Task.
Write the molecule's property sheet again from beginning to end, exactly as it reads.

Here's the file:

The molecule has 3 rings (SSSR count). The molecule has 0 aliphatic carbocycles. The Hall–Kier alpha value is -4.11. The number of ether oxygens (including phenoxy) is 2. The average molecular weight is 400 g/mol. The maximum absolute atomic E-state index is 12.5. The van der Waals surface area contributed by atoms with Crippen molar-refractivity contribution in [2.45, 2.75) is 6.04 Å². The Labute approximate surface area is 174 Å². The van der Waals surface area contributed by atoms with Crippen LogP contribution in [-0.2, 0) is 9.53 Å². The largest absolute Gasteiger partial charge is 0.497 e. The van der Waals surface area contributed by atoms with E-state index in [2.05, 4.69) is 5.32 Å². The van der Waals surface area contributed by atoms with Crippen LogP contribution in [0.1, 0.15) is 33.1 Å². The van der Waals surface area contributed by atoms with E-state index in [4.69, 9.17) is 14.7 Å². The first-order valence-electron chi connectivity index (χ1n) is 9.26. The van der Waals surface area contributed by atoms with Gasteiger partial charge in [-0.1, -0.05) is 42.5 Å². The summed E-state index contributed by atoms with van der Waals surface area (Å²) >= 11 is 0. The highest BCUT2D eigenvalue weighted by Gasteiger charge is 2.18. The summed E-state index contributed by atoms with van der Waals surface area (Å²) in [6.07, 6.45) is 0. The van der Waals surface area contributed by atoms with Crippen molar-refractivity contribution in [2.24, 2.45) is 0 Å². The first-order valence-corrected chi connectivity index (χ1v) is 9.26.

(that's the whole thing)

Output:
The molecule has 3 rings (SSSR count). The molecule has 0 aliphatic carbocycles. The Hall–Kier alpha value is -4.11. The number of ether oxygens (including phenoxy) is 2. The average molecular weight is 400 g/mol. The maximum absolute atomic E-state index is 12.5. The van der Waals surface area contributed by atoms with Crippen molar-refractivity contribution in [2.45, 2.75) is 6.04 Å². The Labute approximate surface area is 174 Å². The van der Waals surface area contributed by atoms with Crippen LogP contribution in [-0.2, 0) is 9.53 Å². The largest absolute Gasteiger partial charge is 0.497 e. The van der Waals surface area contributed by atoms with E-state index in [2.05, 4.69) is 5.32 Å². The van der Waals surface area contributed by atoms with Crippen LogP contribution in [0.1, 0.15) is 33.1 Å². The van der Waals surface area contributed by atoms with E-state index in [4.69, 9.17) is 14.7 Å². The first-order valence-electron chi connectivity index (χ1n) is 9.26. The van der Waals surface area contributed by atoms with Gasteiger partial charge in [-0.1, -0.05) is 42.5 Å². The summed E-state index contributed by atoms with van der Waals surface area (Å²) >= 11 is 0. The highest BCUT2D eigenvalue weighted by Gasteiger charge is 2.18. The summed E-state index contributed by atoms with van der Waals surface area (Å²) in [6.07, 6.45) is 0. The van der Waals surface area contributed by atoms with Crippen molar-refractivity contribution in [2.24, 2.45) is 0 Å². The first-order valence-corrected chi connectivity index (χ1v) is 9.26.